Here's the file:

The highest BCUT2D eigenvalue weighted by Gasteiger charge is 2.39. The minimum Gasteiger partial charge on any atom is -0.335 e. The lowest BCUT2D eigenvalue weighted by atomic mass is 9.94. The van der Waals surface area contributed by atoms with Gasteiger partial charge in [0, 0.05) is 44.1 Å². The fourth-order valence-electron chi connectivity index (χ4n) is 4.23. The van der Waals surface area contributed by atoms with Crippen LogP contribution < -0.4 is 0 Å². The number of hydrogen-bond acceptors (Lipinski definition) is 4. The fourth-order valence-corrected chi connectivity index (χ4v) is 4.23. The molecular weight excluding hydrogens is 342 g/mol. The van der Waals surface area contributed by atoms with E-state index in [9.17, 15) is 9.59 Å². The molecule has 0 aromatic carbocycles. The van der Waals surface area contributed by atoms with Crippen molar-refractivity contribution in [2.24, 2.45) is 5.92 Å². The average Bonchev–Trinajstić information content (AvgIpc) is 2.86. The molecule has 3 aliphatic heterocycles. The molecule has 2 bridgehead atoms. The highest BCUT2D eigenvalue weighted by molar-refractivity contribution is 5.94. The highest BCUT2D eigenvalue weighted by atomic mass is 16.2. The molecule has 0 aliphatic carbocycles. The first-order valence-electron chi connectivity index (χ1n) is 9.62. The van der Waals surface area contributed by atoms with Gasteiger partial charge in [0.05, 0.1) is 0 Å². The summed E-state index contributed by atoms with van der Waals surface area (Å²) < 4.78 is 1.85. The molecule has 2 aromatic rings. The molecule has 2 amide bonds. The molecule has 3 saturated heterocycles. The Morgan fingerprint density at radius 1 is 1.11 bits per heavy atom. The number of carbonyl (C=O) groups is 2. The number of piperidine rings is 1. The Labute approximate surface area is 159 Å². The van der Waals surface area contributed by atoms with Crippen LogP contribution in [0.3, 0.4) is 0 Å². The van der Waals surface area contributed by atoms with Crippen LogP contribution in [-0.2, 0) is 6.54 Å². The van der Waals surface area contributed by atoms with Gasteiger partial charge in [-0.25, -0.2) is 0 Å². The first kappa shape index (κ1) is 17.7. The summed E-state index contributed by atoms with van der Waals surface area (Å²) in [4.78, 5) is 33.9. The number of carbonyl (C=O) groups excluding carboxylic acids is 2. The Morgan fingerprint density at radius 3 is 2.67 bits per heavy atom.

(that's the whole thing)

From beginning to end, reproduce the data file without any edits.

The highest BCUT2D eigenvalue weighted by Gasteiger charge is 2.39. The minimum Gasteiger partial charge on any atom is -0.335 e. The lowest BCUT2D eigenvalue weighted by atomic mass is 9.94. The van der Waals surface area contributed by atoms with Gasteiger partial charge in [0, 0.05) is 44.1 Å². The fourth-order valence-electron chi connectivity index (χ4n) is 4.23. The van der Waals surface area contributed by atoms with Crippen LogP contribution < -0.4 is 0 Å². The number of hydrogen-bond acceptors (Lipinski definition) is 4. The fourth-order valence-corrected chi connectivity index (χ4v) is 4.23. The molecular weight excluding hydrogens is 342 g/mol. The van der Waals surface area contributed by atoms with E-state index in [9.17, 15) is 9.59 Å². The molecule has 0 aromatic carbocycles. The van der Waals surface area contributed by atoms with Crippen molar-refractivity contribution in [2.24, 2.45) is 5.92 Å². The average Bonchev–Trinajstić information content (AvgIpc) is 2.86. The molecule has 3 aliphatic heterocycles. The molecule has 2 bridgehead atoms. The highest BCUT2D eigenvalue weighted by molar-refractivity contribution is 5.94. The highest BCUT2D eigenvalue weighted by atomic mass is 16.2. The molecule has 0 aliphatic carbocycles. The first-order valence-electron chi connectivity index (χ1n) is 9.62. The van der Waals surface area contributed by atoms with Gasteiger partial charge in [0.05, 0.1) is 0 Å². The summed E-state index contributed by atoms with van der Waals surface area (Å²) < 4.78 is 1.85. The molecule has 2 aromatic rings. The molecule has 2 amide bonds. The molecule has 3 saturated heterocycles. The Morgan fingerprint density at radius 1 is 1.11 bits per heavy atom. The number of carbonyl (C=O) groups is 2. The number of piperidine rings is 1. The Labute approximate surface area is 159 Å². The van der Waals surface area contributed by atoms with Crippen LogP contribution in [0.3, 0.4) is 0 Å². The van der Waals surface area contributed by atoms with Crippen LogP contribution in [-0.2, 0) is 6.54 Å². The van der Waals surface area contributed by atoms with Gasteiger partial charge in [-0.25, -0.2) is 0 Å². The first kappa shape index (κ1) is 17.7. The summed E-state index contributed by atoms with van der Waals surface area (Å²) in [4.78, 5) is 33.9. The number of carbonyl (C=O) groups excluding carboxylic acids is 2. The Morgan fingerprint density at radius 3 is 2.67 bits per heavy atom.